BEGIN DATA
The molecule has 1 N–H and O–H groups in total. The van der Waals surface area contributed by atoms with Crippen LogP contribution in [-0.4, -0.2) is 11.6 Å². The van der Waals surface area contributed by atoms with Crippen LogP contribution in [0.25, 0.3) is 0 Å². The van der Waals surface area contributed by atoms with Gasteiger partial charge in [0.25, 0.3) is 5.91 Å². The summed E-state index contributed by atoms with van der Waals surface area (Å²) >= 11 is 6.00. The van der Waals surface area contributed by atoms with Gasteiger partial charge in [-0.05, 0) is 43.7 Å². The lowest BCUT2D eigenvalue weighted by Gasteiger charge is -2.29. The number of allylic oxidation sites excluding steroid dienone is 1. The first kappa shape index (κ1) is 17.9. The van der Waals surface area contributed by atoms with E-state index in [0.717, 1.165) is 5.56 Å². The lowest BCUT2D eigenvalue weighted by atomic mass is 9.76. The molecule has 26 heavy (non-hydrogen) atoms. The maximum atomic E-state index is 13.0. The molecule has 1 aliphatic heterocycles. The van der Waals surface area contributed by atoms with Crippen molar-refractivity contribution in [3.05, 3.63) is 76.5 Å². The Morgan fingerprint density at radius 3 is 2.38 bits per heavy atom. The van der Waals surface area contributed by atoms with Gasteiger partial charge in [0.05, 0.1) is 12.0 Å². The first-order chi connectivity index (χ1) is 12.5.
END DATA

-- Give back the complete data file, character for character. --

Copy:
The molecule has 1 N–H and O–H groups in total. The van der Waals surface area contributed by atoms with Crippen LogP contribution in [-0.4, -0.2) is 11.6 Å². The van der Waals surface area contributed by atoms with Crippen LogP contribution in [0.25, 0.3) is 0 Å². The van der Waals surface area contributed by atoms with Gasteiger partial charge in [0.25, 0.3) is 5.91 Å². The summed E-state index contributed by atoms with van der Waals surface area (Å²) >= 11 is 6.00. The van der Waals surface area contributed by atoms with Gasteiger partial charge in [-0.05, 0) is 43.7 Å². The lowest BCUT2D eigenvalue weighted by Gasteiger charge is -2.29. The number of allylic oxidation sites excluding steroid dienone is 1. The first kappa shape index (κ1) is 17.9. The van der Waals surface area contributed by atoms with E-state index in [0.717, 1.165) is 5.56 Å². The lowest BCUT2D eigenvalue weighted by atomic mass is 9.76. The molecule has 26 heavy (non-hydrogen) atoms. The maximum atomic E-state index is 13.0. The molecule has 1 aliphatic heterocycles. The van der Waals surface area contributed by atoms with Crippen molar-refractivity contribution in [3.05, 3.63) is 76.5 Å². The Morgan fingerprint density at radius 3 is 2.38 bits per heavy atom. The van der Waals surface area contributed by atoms with Gasteiger partial charge in [0.05, 0.1) is 12.0 Å². The first-order chi connectivity index (χ1) is 12.5.